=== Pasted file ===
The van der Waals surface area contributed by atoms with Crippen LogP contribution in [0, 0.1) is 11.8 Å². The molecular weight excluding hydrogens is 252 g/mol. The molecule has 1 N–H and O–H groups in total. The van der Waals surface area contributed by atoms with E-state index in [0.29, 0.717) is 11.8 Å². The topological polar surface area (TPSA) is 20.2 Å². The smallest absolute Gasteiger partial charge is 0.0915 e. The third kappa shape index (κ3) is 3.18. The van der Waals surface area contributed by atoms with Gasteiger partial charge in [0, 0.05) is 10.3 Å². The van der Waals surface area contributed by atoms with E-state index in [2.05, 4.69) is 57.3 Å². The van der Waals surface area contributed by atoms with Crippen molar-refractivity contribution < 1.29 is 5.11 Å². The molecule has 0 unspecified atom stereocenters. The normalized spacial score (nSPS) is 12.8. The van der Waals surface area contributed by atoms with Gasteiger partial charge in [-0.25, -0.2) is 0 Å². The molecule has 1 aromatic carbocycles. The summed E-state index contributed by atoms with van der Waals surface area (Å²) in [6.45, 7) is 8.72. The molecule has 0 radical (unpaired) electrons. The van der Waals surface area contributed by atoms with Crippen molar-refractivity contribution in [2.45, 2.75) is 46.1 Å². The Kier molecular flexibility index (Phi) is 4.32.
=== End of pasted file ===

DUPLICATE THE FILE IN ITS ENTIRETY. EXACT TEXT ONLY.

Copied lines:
The van der Waals surface area contributed by atoms with Crippen LogP contribution in [0, 0.1) is 11.8 Å². The molecular weight excluding hydrogens is 252 g/mol. The molecule has 1 N–H and O–H groups in total. The van der Waals surface area contributed by atoms with E-state index in [0.29, 0.717) is 11.8 Å². The topological polar surface area (TPSA) is 20.2 Å². The smallest absolute Gasteiger partial charge is 0.0915 e. The third kappa shape index (κ3) is 3.18. The van der Waals surface area contributed by atoms with Gasteiger partial charge in [0, 0.05) is 10.3 Å². The van der Waals surface area contributed by atoms with E-state index in [2.05, 4.69) is 57.3 Å². The van der Waals surface area contributed by atoms with Crippen molar-refractivity contribution < 1.29 is 5.11 Å². The molecule has 0 unspecified atom stereocenters. The normalized spacial score (nSPS) is 12.8. The van der Waals surface area contributed by atoms with Gasteiger partial charge in [-0.25, -0.2) is 0 Å². The molecule has 1 aromatic carbocycles. The summed E-state index contributed by atoms with van der Waals surface area (Å²) in [6.45, 7) is 8.72. The molecule has 0 radical (unpaired) electrons. The van der Waals surface area contributed by atoms with Crippen molar-refractivity contribution in [2.45, 2.75) is 46.1 Å². The Kier molecular flexibility index (Phi) is 4.32.